Inmates stand in their cell in the Pedrinhas Prison Complex, the largest penitentiary in Maranhao state

Works Cited:

Alves, Lise. “Attempted Prison Break Leaves 21 Dead in Brazilian Amazon Region.” Rio Times, April 11, 2018.

Medina, Layla. “Indefinite Detention, Deadly Conditions: How Brazil’s Notorious Criminal Justice System Violates the International Covenant on Civil and Political Rights.” American University International Law Review 31, No. 4 (July 2016): 593-627.

On the Hour of the Star

“What psychological and philosophical devices does Macabea employ as a means of coping with her perpetual state of destitution?”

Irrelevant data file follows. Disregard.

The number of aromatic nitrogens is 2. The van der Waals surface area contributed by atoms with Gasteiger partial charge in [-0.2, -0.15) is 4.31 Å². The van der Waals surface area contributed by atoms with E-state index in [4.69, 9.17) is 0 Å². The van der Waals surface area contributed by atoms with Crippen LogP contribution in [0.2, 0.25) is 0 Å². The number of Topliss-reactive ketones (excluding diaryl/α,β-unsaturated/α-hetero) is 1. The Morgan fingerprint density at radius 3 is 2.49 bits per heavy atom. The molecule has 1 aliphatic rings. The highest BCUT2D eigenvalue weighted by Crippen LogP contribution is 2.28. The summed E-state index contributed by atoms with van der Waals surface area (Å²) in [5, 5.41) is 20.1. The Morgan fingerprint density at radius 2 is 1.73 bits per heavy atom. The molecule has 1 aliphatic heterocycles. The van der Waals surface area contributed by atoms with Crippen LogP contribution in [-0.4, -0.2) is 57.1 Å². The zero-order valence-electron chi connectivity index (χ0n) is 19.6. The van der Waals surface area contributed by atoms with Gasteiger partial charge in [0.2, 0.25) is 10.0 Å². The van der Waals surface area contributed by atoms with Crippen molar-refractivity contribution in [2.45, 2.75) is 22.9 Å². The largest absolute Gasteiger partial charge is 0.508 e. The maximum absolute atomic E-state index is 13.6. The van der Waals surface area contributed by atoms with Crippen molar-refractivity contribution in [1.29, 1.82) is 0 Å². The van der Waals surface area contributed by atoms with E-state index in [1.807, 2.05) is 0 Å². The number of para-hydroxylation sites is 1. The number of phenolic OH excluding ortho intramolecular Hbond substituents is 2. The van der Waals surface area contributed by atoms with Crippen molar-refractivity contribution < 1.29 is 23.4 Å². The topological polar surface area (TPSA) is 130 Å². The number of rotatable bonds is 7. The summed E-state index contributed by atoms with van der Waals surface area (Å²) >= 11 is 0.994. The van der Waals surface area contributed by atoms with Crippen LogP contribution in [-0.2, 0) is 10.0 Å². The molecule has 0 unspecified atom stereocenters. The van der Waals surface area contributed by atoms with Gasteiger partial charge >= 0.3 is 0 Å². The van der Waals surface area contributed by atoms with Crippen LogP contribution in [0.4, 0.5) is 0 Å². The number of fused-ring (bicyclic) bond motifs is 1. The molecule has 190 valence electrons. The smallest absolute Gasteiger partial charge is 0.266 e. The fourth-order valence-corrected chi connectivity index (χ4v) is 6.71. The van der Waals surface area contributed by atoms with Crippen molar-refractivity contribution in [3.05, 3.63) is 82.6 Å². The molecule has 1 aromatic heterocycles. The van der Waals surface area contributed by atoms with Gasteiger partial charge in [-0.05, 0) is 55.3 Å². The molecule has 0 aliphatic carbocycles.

On several occasions during the story, Macabea is noted by the narrator to have nearly considered the utter depravity of her external conditions. However, she avoids despair by simply accepting such things as she encounters them in particular moments, rarely pausing to reflect upon the gravity of her reality. An early example of this occurs as the narrator is describing her physical appearance and lack of decent food, and she is quoted as saying “it is so because it is so” (55). This tendency also manifests itself in her conception of the divine when it is revealed that despite her frequent recital of prayers, she does not believe in God since she never observes Him firsthand (81). Later, upon being fatally struck by a car following her meeting with the fortune teller, she promptly examines some nearby grass and rejoices as having been “born for death’s embrace” (441).

Wikipedia Revision: Anti-Vaccine Riot